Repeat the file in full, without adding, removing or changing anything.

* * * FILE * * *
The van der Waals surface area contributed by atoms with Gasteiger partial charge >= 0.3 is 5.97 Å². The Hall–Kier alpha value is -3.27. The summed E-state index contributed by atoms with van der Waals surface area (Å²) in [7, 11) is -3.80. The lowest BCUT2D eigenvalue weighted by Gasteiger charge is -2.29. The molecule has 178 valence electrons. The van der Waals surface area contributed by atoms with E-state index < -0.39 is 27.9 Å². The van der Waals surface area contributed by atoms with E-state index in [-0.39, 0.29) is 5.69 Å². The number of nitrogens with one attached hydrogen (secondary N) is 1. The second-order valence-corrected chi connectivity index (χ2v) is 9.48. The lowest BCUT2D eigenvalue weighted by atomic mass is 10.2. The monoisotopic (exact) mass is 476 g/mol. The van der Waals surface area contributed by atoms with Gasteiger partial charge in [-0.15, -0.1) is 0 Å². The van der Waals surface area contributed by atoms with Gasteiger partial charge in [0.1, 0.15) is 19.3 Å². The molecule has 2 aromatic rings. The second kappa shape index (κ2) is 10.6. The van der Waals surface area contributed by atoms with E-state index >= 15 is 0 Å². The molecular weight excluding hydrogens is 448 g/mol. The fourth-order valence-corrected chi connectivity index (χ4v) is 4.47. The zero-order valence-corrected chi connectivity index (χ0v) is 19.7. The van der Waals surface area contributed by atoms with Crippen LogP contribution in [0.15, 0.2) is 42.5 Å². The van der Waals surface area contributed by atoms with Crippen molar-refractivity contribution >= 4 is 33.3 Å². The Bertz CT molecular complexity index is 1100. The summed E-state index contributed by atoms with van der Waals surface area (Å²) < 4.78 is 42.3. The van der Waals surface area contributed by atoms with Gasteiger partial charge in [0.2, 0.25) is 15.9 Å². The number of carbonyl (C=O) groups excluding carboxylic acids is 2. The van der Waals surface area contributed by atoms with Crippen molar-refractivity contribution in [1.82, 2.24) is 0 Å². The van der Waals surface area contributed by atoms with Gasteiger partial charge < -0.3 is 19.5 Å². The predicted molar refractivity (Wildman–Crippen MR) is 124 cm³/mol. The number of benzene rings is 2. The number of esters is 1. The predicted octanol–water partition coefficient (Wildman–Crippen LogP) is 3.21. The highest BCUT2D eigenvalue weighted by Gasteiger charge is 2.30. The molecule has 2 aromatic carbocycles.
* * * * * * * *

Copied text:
The van der Waals surface area contributed by atoms with Gasteiger partial charge >= 0.3 is 5.97 Å². The Hall–Kier alpha value is -3.27. The summed E-state index contributed by atoms with van der Waals surface area (Å²) in [7, 11) is -3.80. The lowest BCUT2D eigenvalue weighted by Gasteiger charge is -2.29. The molecule has 178 valence electrons. The van der Waals surface area contributed by atoms with E-state index < -0.39 is 27.9 Å². The van der Waals surface area contributed by atoms with E-state index in [-0.39, 0.29) is 5.69 Å². The number of nitrogens with one attached hydrogen (secondary N) is 1. The second-order valence-corrected chi connectivity index (χ2v) is 9.48. The lowest BCUT2D eigenvalue weighted by atomic mass is 10.2. The monoisotopic (exact) mass is 476 g/mol. The van der Waals surface area contributed by atoms with Gasteiger partial charge in [-0.15, -0.1) is 0 Å². The van der Waals surface area contributed by atoms with Gasteiger partial charge in [0.1, 0.15) is 19.3 Å². The molecule has 2 aromatic rings. The second kappa shape index (κ2) is 10.6. The van der Waals surface area contributed by atoms with E-state index >= 15 is 0 Å². The molecular weight excluding hydrogens is 448 g/mol. The fourth-order valence-corrected chi connectivity index (χ4v) is 4.47. The zero-order valence-corrected chi connectivity index (χ0v) is 19.7. The van der Waals surface area contributed by atoms with Crippen LogP contribution in [0.15, 0.2) is 42.5 Å². The van der Waals surface area contributed by atoms with Crippen molar-refractivity contribution >= 4 is 33.3 Å². The Bertz CT molecular complexity index is 1100. The summed E-state index contributed by atoms with van der Waals surface area (Å²) < 4.78 is 42.3. The van der Waals surface area contributed by atoms with Gasteiger partial charge in [0.2, 0.25) is 15.9 Å². The number of carbonyl (C=O) groups excluding carboxylic acids is 2. The van der Waals surface area contributed by atoms with Crippen molar-refractivity contribution in [1.82, 2.24) is 0 Å². The van der Waals surface area contributed by atoms with Gasteiger partial charge < -0.3 is 19.5 Å². The predicted molar refractivity (Wildman–Crippen MR) is 124 cm³/mol. The number of benzene rings is 2. The number of esters is 1. The predicted octanol–water partition coefficient (Wildman–Crippen LogP) is 3.21. The highest BCUT2D eigenvalue weighted by Gasteiger charge is 2.30. The molecule has 2 aromatic carbocycles.